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Chimpanzees are one of the most precious jewels that Uganda is known for. These Primates share about 98.7% of their DNA with humans, making them our closest relatives than the Mountain gorillas. There are over 1500 Chimpanzees within the boundaries of Uganda and are found within Kibale Forest National Park, Budongo Forest Reserve, Kalinzu Forest Reserve, Semliki National park and the Kyambura Gorge within Queen Elizabeth National park for tourists who wish to track them in their natural habitats. There are also some Chimpanzees within the Uganda Wildlife Education Center (UWEC in Entebbe) and within Ngamba Chimpanzee Sanctuary. Besides the popular chimpanzee tracking where tourists spend only one hour with these Primates, another riveting activity exists in Budongo Forest Reserve and Kibale Forest National Park-called the chimpanzee Habituation Experience where tourists spend the whole day with Researchers to study the Chimpanzees as they undergo Habituation (to make them used to the presence of humans). However, there are some rules and regulation that guide Chimpanzee tracking in Uganda. These rules and regulations exist to protect these primates while at the same time protecting tourists who visit them. These rules and regulations include the following;

All Chimpanzee trekkers are called upon to abide by the instruction of the Game rangers during pre-tracking orientation/briefing because it is for your own good and the good of the Chimpanzees. The guides know the Chimpanzees very well and give you instructions to keep you safe whole within the National Parks or the Forests.

A maximum of 8 people are allowed to track a particular chimpanzee troop within any of the habitats where these Primates are found.

Flash cameras are not recommended for taking photographs of these primates, because the flash scares away the Chimpanzees

The minimum age for someone to be allowed to track the Chimpanzees is 15 years which applies to all places/National Parks managed by the Uganda Wildlife Authority (such as Kibale Forest National Park, the Kyambura Gorge and Semliki National Park) but for places like Kalinzu Forest that is managed by the Ministry of Forestry, the minimum age is 12 years.

Chimpanzee tracking can take from between one hour and 6 hours, but tourists are allowed to spend only one hour with a Chimpanzee group. This reduces on stress on the Chimpanzees.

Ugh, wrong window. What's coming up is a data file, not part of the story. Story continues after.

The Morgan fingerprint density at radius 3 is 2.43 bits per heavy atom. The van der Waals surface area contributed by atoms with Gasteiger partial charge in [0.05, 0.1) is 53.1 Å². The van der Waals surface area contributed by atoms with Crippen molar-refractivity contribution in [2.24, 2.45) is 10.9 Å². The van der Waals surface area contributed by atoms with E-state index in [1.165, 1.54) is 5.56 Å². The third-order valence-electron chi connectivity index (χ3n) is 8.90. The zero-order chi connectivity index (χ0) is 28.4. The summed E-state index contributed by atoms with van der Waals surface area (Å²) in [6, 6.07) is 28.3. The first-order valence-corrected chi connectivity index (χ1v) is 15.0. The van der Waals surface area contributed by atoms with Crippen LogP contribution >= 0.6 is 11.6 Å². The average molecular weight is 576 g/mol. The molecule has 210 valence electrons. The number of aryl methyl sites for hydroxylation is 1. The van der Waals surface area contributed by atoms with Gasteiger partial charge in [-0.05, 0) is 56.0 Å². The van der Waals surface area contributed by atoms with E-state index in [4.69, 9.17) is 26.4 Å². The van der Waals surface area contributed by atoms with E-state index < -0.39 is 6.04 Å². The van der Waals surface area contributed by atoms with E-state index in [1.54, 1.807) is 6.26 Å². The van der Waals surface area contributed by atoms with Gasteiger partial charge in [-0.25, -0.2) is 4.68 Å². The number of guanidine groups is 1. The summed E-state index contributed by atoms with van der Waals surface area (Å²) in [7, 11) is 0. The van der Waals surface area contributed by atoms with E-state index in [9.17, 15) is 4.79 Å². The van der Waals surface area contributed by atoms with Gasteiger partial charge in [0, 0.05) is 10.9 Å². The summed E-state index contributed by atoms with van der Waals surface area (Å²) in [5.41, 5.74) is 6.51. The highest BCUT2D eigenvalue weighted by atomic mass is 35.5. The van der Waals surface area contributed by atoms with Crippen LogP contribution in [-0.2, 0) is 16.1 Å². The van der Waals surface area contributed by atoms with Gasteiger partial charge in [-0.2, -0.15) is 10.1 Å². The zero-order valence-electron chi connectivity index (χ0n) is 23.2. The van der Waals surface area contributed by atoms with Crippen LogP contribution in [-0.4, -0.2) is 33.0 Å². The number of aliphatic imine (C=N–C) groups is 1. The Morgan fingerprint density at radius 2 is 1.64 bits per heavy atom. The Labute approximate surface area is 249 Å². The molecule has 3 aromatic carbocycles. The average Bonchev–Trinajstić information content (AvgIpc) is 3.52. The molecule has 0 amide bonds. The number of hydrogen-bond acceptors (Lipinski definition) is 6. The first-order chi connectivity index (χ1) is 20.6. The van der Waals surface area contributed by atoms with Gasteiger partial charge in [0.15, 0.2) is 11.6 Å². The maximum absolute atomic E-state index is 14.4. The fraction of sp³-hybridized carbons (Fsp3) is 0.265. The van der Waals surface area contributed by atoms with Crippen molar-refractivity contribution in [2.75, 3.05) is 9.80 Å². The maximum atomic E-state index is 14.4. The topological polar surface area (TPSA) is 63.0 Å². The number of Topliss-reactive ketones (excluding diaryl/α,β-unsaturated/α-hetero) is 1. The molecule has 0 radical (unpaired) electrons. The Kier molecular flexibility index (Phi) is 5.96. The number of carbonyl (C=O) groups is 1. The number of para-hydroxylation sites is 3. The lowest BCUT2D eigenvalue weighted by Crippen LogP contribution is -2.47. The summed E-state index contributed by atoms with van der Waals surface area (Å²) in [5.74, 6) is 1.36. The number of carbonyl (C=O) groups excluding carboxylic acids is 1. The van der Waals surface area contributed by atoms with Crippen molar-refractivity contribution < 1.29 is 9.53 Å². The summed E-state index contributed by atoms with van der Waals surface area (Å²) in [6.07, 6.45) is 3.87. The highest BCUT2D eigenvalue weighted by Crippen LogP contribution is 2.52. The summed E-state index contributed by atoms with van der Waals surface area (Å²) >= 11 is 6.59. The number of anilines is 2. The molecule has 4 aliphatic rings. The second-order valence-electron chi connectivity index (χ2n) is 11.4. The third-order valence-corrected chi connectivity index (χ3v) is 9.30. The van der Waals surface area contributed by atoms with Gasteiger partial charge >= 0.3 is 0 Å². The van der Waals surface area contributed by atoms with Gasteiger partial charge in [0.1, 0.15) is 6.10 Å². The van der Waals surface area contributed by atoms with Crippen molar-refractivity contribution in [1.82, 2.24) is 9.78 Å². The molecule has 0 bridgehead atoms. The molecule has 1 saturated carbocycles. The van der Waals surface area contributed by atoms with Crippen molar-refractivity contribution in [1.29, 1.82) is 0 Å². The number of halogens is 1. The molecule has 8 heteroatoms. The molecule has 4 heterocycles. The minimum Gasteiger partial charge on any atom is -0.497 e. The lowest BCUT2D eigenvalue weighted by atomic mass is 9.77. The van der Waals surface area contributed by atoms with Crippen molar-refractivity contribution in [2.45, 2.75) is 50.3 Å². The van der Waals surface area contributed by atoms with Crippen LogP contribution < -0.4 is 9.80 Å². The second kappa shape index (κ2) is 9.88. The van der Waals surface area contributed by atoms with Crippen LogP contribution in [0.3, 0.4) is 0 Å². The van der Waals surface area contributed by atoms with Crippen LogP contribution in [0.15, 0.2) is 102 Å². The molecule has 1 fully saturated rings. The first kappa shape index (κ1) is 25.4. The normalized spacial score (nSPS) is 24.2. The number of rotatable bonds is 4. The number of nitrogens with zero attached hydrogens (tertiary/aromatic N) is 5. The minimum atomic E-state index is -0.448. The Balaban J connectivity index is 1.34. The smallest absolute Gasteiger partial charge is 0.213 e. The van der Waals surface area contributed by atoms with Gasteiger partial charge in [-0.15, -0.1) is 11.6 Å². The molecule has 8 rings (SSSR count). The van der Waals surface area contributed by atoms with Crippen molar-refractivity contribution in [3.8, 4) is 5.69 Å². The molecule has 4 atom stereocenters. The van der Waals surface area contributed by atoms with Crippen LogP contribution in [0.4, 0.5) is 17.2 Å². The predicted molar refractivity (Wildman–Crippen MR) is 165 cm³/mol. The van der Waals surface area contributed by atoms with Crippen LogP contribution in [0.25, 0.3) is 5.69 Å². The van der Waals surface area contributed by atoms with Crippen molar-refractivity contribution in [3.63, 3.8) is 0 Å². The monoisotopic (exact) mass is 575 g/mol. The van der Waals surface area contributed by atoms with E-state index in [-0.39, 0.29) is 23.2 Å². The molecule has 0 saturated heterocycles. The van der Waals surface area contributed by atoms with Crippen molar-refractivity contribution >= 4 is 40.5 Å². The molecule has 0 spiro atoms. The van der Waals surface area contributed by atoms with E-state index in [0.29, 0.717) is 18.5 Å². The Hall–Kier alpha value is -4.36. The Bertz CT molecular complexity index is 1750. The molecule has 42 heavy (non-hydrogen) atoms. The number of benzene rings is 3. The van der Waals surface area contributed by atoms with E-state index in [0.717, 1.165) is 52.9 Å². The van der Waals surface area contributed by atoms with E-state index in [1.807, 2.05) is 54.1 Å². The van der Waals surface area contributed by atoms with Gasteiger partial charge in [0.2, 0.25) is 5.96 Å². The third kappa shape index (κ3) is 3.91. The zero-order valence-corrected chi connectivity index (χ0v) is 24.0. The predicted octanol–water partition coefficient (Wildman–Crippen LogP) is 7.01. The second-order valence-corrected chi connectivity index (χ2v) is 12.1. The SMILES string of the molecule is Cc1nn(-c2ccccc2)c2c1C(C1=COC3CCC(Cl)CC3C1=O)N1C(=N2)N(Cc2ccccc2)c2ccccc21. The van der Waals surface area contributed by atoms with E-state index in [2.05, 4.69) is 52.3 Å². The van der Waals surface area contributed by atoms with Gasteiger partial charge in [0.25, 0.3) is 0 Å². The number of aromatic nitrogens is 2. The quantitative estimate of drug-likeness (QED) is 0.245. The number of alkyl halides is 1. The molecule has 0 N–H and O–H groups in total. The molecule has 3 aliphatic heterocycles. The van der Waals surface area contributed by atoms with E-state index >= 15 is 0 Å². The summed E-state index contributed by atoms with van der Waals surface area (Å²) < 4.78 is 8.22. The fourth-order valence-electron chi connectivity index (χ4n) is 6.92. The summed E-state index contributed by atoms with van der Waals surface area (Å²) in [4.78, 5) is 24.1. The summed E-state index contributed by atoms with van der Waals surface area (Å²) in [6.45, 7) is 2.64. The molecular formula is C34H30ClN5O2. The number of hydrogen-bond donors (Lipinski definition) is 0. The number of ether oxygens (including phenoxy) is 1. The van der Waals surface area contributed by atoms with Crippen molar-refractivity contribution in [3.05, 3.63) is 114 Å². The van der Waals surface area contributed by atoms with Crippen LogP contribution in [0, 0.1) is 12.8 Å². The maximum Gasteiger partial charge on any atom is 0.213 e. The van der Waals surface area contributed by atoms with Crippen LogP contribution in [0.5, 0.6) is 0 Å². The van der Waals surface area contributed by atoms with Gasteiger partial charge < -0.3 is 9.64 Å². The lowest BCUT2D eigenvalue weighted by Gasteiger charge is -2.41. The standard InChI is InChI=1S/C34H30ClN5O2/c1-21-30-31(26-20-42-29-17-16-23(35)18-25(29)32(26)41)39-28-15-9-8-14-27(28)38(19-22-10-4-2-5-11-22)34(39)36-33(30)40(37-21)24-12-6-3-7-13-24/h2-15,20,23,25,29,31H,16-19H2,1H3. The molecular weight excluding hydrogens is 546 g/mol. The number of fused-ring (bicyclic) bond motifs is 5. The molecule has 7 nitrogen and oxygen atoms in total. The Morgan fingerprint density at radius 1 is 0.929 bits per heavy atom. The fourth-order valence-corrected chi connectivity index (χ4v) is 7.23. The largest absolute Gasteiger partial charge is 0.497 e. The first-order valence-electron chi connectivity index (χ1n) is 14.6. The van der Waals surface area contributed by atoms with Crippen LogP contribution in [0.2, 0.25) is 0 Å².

Trekkers are advised to maintain a distance of 8 meters away from the Chimpanzees to reduce the likelihood of spreading germs and diseases to the Primates or vise versa.

Tourists with measles, diarrhea, cough, flue or cold and other communicable diseases are advised not to participate in Chimpanzee tracking to avoid the risk of spreading these diseases to these primates. As earlier mentioned, the Chimpanzees share up to 98.7% of their DNA with humans which means they (chimpanzees) can also be affected by some of the diseases that affect mankind.

Avoid eating or drinking when near the Chimpanzees and also avoid smoking within the National parks especially when in the presence of the Chimpanzees.

Do not provoke the Chimpanzees but instead give them the freedom they need and deserve. Remember that they are wild animals. Not only that, when provoked, they can run away and you may fail to capture some good moments with them. Even when they want to move around, do not corner or stop them.

Tourists can only access the National parks or the Forest Reserves for Chimpanzee tracking with the help of the game rangers of the ranger guides.

In conclusion, Chimpanzees share over 98.7% of their DNA with humans, which make them vulnerable hence several tracking guidelines exist to guide their tracking and to keep both tourists and the chimpanzees safe. To achieve a memorable experience, tourists are advised to follow the guidelines and follow the instructions of the ranger guides.